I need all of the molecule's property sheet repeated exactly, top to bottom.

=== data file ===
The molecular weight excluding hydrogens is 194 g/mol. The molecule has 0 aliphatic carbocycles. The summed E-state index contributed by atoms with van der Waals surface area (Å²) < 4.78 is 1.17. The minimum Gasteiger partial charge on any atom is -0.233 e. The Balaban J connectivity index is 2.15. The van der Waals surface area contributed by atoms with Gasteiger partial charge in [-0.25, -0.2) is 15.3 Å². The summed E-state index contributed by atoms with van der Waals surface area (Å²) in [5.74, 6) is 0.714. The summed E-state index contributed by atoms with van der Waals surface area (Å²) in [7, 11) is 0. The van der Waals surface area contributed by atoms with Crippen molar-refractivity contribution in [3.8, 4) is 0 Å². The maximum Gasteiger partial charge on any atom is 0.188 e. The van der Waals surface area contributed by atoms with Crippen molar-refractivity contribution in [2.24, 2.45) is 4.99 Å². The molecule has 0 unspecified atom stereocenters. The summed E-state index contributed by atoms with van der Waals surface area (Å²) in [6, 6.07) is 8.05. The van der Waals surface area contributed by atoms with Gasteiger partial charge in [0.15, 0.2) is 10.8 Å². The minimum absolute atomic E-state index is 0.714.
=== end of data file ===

The molecular weight excluding hydrogens is 194 g/mol. The molecule has 0 aliphatic carbocycles. The summed E-state index contributed by atoms with van der Waals surface area (Å²) < 4.78 is 1.17. The minimum Gasteiger partial charge on any atom is -0.233 e. The Balaban J connectivity index is 2.15. The van der Waals surface area contributed by atoms with Gasteiger partial charge in [-0.25, -0.2) is 15.3 Å². The summed E-state index contributed by atoms with van der Waals surface area (Å²) in [5.74, 6) is 0.714. The summed E-state index contributed by atoms with van der Waals surface area (Å²) in [7, 11) is 0. The van der Waals surface area contributed by atoms with Crippen molar-refractivity contribution in [3.8, 4) is 0 Å². The maximum Gasteiger partial charge on any atom is 0.188 e. The van der Waals surface area contributed by atoms with Crippen molar-refractivity contribution in [2.24, 2.45) is 4.99 Å². The molecule has 0 unspecified atom stereocenters. The summed E-state index contributed by atoms with van der Waals surface area (Å²) in [6, 6.07) is 8.05. The van der Waals surface area contributed by atoms with Gasteiger partial charge in [0.15, 0.2) is 10.8 Å². The minimum absolute atomic E-state index is 0.714.